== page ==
Bath Astronomers

July Night Sky

Midsummer is our one chance to look at the night sky in the direction of the galactic centre. This is in Sagittarius, which never rises far above the southern horizon. (Our compensation is that we in the northern hemisphere are better placed to look at nearby galaxy clusters in Virgo and Coma Berenices!).

We can’t see all the way to the galactic centre in visible light, as dark clouds of interstellar dust  get in the way, but if we look in that general direction there are many interesting nebulae  near enough to be seen in binoculars, and offering very good views in a good size telescope. Most of these are areas of  active star formation, and therefore  have gases energised by very hot young stars. This means they  radiate strongly at some particular wavelengths and, by using a special filter, the eyepiece of your telescope can let these wavelengths through, while shutting out the rest. It may seem strange to shut out some light from these clusters, but doing so for these objects can turn a dull glow into a fascinatingly  complex pattern of light. The best filter to use is generally O (ie Oxygen) III. Oxygen is reasonably abundant in these clouds; the excitation state that leads to the emission of light at this wavelength is fairly common; and the light itself is a strong green colour readily visible to the eye.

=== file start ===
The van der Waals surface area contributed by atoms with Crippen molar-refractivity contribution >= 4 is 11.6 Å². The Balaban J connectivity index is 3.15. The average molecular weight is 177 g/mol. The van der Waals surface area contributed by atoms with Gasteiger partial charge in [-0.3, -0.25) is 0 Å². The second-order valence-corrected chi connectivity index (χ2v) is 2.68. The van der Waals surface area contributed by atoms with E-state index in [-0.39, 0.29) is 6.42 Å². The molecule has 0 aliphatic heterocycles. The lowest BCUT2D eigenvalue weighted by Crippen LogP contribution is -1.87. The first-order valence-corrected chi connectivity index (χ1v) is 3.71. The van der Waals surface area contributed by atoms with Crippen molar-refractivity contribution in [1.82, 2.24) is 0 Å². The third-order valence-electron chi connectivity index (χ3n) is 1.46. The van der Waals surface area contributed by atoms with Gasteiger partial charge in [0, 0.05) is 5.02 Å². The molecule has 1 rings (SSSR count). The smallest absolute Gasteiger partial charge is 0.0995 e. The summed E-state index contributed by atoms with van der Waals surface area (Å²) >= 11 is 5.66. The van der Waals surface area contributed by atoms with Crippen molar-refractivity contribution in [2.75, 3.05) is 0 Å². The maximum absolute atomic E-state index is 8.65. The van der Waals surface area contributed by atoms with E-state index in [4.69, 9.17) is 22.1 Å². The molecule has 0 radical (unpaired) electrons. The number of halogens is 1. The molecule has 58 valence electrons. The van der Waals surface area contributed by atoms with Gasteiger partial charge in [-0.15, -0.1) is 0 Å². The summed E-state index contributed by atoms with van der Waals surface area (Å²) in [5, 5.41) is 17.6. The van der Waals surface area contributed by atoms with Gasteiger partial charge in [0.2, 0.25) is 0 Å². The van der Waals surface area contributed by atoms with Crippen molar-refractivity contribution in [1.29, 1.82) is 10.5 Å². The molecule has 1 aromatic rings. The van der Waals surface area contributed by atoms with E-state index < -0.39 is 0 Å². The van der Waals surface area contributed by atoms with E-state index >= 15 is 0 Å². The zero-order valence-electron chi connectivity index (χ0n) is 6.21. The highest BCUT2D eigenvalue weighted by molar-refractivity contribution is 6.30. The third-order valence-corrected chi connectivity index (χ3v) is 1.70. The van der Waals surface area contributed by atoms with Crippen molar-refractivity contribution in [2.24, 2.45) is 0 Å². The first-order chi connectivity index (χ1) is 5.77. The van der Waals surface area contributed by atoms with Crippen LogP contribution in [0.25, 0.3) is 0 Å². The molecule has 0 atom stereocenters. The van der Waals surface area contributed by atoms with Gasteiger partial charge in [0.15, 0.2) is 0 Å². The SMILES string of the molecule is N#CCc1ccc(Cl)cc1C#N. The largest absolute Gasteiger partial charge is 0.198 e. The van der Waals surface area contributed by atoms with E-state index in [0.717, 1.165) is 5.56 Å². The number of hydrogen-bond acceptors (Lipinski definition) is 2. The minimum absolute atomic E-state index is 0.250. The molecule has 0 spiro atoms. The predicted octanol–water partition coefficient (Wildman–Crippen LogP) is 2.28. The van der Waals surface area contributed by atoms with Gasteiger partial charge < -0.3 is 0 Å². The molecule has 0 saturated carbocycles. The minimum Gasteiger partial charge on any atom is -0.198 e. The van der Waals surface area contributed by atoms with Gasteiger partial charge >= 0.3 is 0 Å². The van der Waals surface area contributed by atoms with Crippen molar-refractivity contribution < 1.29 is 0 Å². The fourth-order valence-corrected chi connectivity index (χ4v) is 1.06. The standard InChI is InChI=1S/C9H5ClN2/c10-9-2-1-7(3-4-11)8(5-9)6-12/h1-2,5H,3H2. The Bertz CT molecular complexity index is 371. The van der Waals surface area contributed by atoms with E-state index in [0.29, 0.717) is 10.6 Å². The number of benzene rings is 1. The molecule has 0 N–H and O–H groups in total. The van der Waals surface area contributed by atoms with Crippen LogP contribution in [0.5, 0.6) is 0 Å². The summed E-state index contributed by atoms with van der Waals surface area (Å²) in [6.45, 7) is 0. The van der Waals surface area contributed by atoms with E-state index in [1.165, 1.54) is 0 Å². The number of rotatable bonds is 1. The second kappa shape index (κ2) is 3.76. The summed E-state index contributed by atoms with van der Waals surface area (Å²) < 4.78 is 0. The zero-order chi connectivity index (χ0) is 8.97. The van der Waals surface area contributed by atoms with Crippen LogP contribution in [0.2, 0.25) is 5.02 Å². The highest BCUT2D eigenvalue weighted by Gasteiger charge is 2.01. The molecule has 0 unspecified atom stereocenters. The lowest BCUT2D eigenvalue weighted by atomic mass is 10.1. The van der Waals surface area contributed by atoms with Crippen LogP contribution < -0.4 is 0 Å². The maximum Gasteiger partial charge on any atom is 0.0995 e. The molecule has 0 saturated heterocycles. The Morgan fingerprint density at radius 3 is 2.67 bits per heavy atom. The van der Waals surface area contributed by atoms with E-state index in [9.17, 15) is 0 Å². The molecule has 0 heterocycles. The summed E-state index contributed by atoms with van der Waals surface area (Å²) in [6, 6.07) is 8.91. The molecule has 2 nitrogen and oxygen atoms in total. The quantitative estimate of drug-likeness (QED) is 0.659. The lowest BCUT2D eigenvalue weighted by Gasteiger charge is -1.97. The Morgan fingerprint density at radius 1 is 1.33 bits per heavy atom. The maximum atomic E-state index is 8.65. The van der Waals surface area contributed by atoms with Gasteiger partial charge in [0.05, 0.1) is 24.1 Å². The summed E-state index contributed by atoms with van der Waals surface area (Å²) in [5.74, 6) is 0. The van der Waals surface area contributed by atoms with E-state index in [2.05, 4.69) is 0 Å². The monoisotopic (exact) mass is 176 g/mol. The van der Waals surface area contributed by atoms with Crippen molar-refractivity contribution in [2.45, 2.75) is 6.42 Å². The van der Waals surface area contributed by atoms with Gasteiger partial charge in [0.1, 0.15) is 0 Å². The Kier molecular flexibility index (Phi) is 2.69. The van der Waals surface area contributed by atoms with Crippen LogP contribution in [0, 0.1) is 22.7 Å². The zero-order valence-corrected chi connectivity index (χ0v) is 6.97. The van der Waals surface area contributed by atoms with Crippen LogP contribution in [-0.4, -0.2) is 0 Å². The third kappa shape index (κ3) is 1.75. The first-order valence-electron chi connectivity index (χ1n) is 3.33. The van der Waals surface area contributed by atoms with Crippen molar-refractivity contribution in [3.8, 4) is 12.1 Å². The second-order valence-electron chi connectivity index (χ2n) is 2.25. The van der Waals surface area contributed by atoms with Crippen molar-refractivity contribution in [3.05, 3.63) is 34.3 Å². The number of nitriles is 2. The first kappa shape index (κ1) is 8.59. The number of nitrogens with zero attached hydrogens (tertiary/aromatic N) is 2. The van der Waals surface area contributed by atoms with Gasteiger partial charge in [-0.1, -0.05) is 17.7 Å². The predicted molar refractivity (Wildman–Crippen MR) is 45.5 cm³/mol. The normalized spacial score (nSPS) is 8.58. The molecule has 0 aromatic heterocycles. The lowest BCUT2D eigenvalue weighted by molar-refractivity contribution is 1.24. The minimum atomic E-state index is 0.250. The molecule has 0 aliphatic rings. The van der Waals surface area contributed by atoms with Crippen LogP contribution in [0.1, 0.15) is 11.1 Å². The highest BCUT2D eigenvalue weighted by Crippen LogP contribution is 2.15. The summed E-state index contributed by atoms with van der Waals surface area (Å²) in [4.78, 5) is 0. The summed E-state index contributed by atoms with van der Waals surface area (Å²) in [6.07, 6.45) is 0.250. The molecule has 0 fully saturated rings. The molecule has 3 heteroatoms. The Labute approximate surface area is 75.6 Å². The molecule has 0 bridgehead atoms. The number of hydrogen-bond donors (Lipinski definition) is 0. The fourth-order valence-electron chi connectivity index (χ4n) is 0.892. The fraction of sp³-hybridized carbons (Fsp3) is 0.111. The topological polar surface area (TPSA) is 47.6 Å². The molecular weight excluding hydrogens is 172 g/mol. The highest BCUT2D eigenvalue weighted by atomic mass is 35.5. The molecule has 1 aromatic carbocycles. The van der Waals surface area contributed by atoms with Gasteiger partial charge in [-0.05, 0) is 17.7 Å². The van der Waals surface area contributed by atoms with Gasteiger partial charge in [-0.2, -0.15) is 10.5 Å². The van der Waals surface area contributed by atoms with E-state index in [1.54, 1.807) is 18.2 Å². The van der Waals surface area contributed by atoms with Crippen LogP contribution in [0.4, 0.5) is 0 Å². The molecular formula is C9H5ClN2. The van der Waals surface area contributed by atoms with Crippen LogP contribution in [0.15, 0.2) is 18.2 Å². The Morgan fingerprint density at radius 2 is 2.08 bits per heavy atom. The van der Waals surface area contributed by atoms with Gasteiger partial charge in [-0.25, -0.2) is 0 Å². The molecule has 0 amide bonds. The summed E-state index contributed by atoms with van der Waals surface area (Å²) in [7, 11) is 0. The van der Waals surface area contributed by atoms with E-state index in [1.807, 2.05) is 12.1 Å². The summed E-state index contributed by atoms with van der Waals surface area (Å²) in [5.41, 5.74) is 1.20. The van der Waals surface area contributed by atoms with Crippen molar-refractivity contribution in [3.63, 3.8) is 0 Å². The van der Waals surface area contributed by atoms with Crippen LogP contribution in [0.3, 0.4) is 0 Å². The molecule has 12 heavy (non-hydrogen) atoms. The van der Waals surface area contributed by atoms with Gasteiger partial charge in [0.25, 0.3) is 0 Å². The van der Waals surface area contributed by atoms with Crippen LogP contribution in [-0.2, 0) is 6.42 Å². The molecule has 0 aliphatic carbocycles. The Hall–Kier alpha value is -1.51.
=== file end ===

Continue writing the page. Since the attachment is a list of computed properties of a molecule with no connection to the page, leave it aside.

The map below shows the main objects of interest in this region. The best ones are M16, the Eagle Nebula ( also the source of the famous Hubble Pillars of Creation, but don’t expect to see that kind of detail!); just below that, M17, the Omega or Swan Nebula; and then further south M8, the Lagoon Nebula. In the latter two cases at least, the name tells you what kind of shape to expect. All three are best seen with the help of an OIII filter.

Being so far south, they will never appear at their best from the UK, but if you get a clear enough, and dark, night, they can still look very fine. The loss of detail they also suffer from being so low matters less than for nearby Saturn and Mars, which both need high magnifications to be seen at their best.

July 2016 Sagittarius